The first known use of the word shopping is recorded by the Oxford English Dictionary: "Ladies are said to go a Shoping, when, in the Forenoon, sick of themselves, they order the Coach, and driving from Shop to Shop." In Fanny Burney's novel, Evelina, published in 1778, the eponymous heroine, newly arrived in London, writes a letter home: "We have been a-shopping, as Mrs Mirvan calls it", which indicates that the term is new to Evelina, a girl from the provinces. The earliest example of "shopping" without the preceding "a-" is recorded in Burney's journals, from 1782: "They spent at one shopping £20 in Gauzes two or three years ago!"
The shopping that Burney's female characters did was at small drapers' shops, in London, Bath or market towns. The history of shopping as a modern activity begins in the 19th century, with the industrial revolution, mass manufacture, and the development of the department store or grand magasin. Shopping was attacked not because of consumerist materialism, but because it emancipated both the shopper and the sales girls, releasing them from the physical drudgery of domestic service and placing them into close proximity with nice things: perfumes and scarves instead of coal scuttles and chamber pots. Inside the store was a world that husbands and fathers found themselves powerless to control or organise; a place with the first Japanese tea-room (Macy's in 1878), then a restaurant that took over a whole floor (Selfridges in 1902).
Men's public spaces were bars, restaurants, billiard rooms and brothels. Women's public spaces were shops and beauty salons. Placing the restaurant and beauty salon inside the shop gave women a public arena of their own, one that men did not come into and weren't interested in coming into. And although there were no brothels inside the department stores, women found in them a new sensual seduction.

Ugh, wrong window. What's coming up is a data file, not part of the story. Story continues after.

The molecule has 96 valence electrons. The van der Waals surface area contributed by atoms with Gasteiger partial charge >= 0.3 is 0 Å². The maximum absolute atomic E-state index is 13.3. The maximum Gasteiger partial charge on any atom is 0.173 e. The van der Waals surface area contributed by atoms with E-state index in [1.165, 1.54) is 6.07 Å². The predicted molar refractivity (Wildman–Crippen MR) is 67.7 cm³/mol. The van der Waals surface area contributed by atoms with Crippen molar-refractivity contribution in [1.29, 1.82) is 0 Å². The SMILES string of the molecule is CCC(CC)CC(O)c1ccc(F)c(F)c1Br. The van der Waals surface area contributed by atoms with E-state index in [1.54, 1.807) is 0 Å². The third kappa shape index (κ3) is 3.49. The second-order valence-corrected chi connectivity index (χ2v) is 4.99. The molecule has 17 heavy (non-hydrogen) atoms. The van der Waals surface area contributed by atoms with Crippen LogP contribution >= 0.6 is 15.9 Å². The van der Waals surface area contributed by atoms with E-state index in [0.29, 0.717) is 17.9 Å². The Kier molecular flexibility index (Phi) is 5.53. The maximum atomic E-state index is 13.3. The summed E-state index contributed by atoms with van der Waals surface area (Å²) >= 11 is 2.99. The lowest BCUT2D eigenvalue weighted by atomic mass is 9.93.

Shops, like cinemas, are dream factories. They sell glamour and illusions and unfulfillable desires. We see the goods, but most of them we can't have, yet it is usually enough to be among them, for a few hours. When I enter Selfridges on Oxford Street, I am hit in the face like a hammer with a throb of music. To walk along its vast ground floor, through cosmetics, jewellery and handbags, is to take part in a great street party, one in which strangers offer to remake your face. If I jump into a cab and make my way to Harvey Nichols in Knightsbridge, I walk into a more quiet and discreet zone where an edited selection of fashion is available to examine, closely.
The point, for me, is to be in proximity to clothes. To see the things that are in the magazines. To gain some understanding of fabric, texture and colour. To hold a navy coat up against my chest to see if the shade of blue drains me, or brings some warmth to the skin. To try on a Donna Karan jersey dress I have no intention of buying because I want to understand why people rave about the cut of her clothes and how she does draping.